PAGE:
Avoiding the Bite of Skeeters

You have prepped the peppers, decorated with sprigs of fresh flowers, and hauled all of your chairs outside; you’re having a patio party. As you hang the last string of lights, the tell-tale sound of disaster flies near your ear…mosquitoes.

Repelling these pests doesn’t require a hazmat suit and toxic chemicals, however. Honestly, you may have some of these natural repellents inside your fridge or already in your garden. Check out this practical guide on how to apply eco-friendly bug sprays to yourself and your guests before the bites begin.

To create your own tinctures, in addition to the herbs listed below, you’ll need a carrier oil like neem, grapeseed, olive, or jojoba oil and a preservative such as witch hazel or vodka. Use roughly 20-30 drops of each scent you want to create to create a mixture of essential oils that add up to 100 or so drops. For example, to make a simple spray-on bug repellent, I would use 2 TBSP neem oil, 1 TSP Vodka, 30 drops lemongrass, 30 drops rosemary, and 30 drops of peppermint. Shake well, spray on exposed skin areas, and re-apply every 3 hours.

1. Eucalyptus

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Eucalyptus is known to repel all sorts of bugs, like mosquitoes and ticks. Rub the oil on your pulse points such as your wrists and temples. If you have an empty spray bottle, eucalyptus can also be mixed with other essential oils like peppermint and rosemary to pack a triple punch. Do not use Eucalyptus oil on children or pets as it can severely irritate their sensitive skin.

2. Bergamot

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This gorgeous garden addition repels mosquitoes effectively, but be warned, it can irritate the skin, so make sure to dilute it with water before spritzing.

3. Basil

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Effective when it’s grown in your garden and when you extract the oil from it. Keep some around for Italian and Thai dishes, as well as fighting off the pests.

4. Citronella

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Citronella is probably the most famous bug repellent, but beware, it may irritate your skin. This bright smelling herb comes in various shapes and sizes, ranging from a stringy bush similar to lemongrass, to something that sort of resembles cannabis.

5. Neem Oil

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Slightly pricier, but incredibly useful for a myriad of skin ailments. Dab a few drops on your skin before heading outside to the barbecue.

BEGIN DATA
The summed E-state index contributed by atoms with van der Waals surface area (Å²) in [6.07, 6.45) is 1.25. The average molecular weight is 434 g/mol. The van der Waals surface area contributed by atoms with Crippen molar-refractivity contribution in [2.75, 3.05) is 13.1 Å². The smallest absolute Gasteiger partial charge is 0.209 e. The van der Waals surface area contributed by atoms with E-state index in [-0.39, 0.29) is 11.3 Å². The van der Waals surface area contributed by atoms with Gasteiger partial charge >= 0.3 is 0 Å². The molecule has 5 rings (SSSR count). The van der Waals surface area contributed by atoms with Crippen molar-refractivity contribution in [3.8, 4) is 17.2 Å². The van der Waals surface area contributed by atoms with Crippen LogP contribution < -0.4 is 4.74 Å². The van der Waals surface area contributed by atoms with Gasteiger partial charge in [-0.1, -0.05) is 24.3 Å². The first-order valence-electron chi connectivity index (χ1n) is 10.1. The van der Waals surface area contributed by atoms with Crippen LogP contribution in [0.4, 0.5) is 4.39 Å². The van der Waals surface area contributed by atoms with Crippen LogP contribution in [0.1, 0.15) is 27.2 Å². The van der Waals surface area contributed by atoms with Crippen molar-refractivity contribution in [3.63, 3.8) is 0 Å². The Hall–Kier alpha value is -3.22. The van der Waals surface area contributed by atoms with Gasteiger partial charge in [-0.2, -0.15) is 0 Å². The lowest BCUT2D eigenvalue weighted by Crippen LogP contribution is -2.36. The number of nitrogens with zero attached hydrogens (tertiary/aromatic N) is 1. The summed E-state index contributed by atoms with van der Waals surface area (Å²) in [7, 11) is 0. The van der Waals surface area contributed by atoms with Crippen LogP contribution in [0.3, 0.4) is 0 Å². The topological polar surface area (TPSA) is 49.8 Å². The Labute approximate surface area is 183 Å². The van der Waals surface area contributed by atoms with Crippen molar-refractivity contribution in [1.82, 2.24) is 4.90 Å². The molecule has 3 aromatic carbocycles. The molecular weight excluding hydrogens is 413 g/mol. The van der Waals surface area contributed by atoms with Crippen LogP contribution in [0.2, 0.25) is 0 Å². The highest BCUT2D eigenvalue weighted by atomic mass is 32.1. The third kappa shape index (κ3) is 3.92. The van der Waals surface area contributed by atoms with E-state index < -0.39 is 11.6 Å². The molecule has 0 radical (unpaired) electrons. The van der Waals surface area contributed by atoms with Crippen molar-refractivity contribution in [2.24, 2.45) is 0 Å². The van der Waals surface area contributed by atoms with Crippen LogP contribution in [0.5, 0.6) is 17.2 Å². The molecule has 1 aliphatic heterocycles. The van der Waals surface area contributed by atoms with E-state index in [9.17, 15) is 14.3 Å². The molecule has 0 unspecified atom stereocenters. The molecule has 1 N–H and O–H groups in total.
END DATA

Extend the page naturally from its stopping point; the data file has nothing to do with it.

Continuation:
6. Lemongrass

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Lemongrass contains citronella, so it naturally keeps the buggers away. This herb is equally useful for many Asian, Indian, and Thai dishes and adds a fresh citrus scent to your patio.

7. Peppermint


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Useful for teas and tinctures alike, peppermint can be found as an essential oil or grown in the garden. If you don’t have time to make your own tincture, just crush the leaves in your palm and rub it on exposed skin. The bugs can’t stand it!

8. Lavender

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Lavender repels most flying insects and even fleas! It doubly acts as a natural anti-depressant,  can be grown indoors or in the garden, and worn as a roll on oil or in a spray.  Another helpful tip; sprinkle some lavender essential oil  in your car for stressful commutes or summer traffic. You’ll smell great and stay sane.

9. Rosemary

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Robust rosemary; an herb useful for focus of attention, clearing sinuses, and perking up a tired mind.  If you’re grilling, sprinkle them on your food for a savory taste and repellent, all at the same time. Or, craft a DIY rosemary scent in a roller applicator or spray bottle.

10. Garlic

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Eating lots of garlic can actually create a sort of barrier on your skin that’ll repel the mosquitoes away. Just be sure you don’t end up repelling your date away, too.

Give your feet something to smile about